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Brokaw Supply: ‘We can meet all needs’

By Staff | Sep 10, 2010

Craig Harthorn, sales manager for Brokaw Supply Co. in Fort Dodge, explains a bank of monitors which can be added to existing tractors to assist crop growers with precision ag practicies.


Farm News news editor

BOONE During the last two hours of the 2010 Farm Progress Show Thursday, Craig Harthorn was tired, but glad for the experience of meeting with producers from around the region.

After talking with scores of visitors to the company’s booth during the three-day affair, Harthorn said the weather may have kept some people away, but, he added, “The quality of visitors and buyers were great.”

Harthorn, sales manager for Brokaw Supply, said he and a bevy of representatives “were excited to show visitors that Brokaw has evolved from an equipment dealer to a distributing dealership with expertise in precision agriculture.” Precision ag is one of farming’s new buzz words during the past five years.

“We have anhydrous coolers with high flow (capacities),” Harthorn said, in addition to precision ag instruments such as “auto steering,” auto swath and section control of fertilizer application.

“They can map fields to adjust (application) rates on the go.”

And, oh yes, they also have iron. The show was a chance for the company to display its Blu-Jet line of tillage and fertilizer application tools. “Blu-Jet is our flagship line,” Harthorn said.

With all of its offerings, Harthorn said, “We can service our farmer customers, but we can be a one-stop shopping source for co-op elevators in fertilizer retail, seed retail, seed handling, tillage, fertilizer application and maintenance.

“We used to handle one facet (of farming), but now we can handle anything they need.”

Among Brokaw’s precision ag offerings, all manufactured by Raven, are:

AccuFlow: This is a high-flow anhydrous cooling system. It promises to be accurate, easy to operate and reliability. It features a 30-gallon-per-minute cooling system for accurate monitoring and application. It also features a section control boom assembly that automatically shuts down tool bar sections when passing over no-application or previously applied areas.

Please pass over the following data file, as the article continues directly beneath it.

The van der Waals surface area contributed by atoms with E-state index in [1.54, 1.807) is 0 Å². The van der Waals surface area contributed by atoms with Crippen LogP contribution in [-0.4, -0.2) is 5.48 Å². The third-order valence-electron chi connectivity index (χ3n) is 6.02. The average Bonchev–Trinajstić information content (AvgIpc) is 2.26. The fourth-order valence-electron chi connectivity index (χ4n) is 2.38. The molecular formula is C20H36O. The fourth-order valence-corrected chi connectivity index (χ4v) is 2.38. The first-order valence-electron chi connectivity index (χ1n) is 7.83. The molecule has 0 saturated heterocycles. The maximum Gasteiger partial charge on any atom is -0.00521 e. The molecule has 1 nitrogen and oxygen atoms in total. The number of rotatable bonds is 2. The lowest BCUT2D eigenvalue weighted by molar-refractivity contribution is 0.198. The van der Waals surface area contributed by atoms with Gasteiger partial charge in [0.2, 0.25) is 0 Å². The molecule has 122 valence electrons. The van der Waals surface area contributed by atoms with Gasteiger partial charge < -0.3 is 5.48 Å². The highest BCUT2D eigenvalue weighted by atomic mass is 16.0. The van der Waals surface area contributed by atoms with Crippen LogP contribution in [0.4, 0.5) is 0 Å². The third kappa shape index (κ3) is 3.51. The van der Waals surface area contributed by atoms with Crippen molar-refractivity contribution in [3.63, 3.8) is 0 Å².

Viper Pro: Another device by Raven, operates guidance and steering systems, variable-rate application, wireless communications, boom control, real time weather updates and data mapping.

Switch Pro: This is the console through which the two above products are dovetailed. It can control upward to 10 boom sections to spray exactly where nitrogen is needed, avoiding errors and wasteful overlaps. Programs such as assisted steering, auto boom height control and planter controls can be added.

As for new equipment, Blu-Jet has trotted out a new fertilizer applicator, the AT4010, for all terrain fertilizer injection technology.

Besides a 1,400-gallon tank, the machine features a 7-by-7-foot Gullwing toolbar for flexibility in uneven fields.

As members of the Brokaw crew started packing away brochures and discussing post-show activities around him, Harthorn was asked if three days was enough, or if he would have preferred a few more days for the show.

“Three is enough,” he said. “The Farm Progress Show is on the calendar well in advance and farmers have a chance to plan on who they will visit.

“But there’s no doubt, this is the granddaddy of the shows.”

Harthorn said Brokaw will also have a presence at the Clay County Fair later this month.


Fort Dodge Steel partners to promote new potential cash crop

A potential new cash crop for Iowa farmers attracted visitors to the booth of Trellis Growing Systems at the Farm Progress Show this week and Fort Dodge Steel has a hand in the development.

According to TGS founder Richard Barnes, of Fort Wayne, Ind., a new trellis system for growing blackberries has been proven highly successful and was in Iowa trying to sign farmers up for designating a minimum of 10 acres to grow blackberries.

The system is manufactured by Bedford Reinforced Plastics Inc., in Bedford, Pa., and Fort Dodge Steel, of 15 North 1st St., is the Iowa distributor for the hardware.

Barnes said this is designed for commercial scale blackberry production. His company signed two northwest Iowa farms to begin implementing the trellis system next year and has eight additional farmers “that I think are 70 percent likely” to follow suit.

Barnes, an organic blackberry producer in Indiana, said the proliferation of vineyards in Iowa during the past decade showed him that many Iowa producers are open to the prospect of alternative crops.

Contact Larry Kershner at (515) 573-2141, Ext. 453, or at kersh@farm-news.com.

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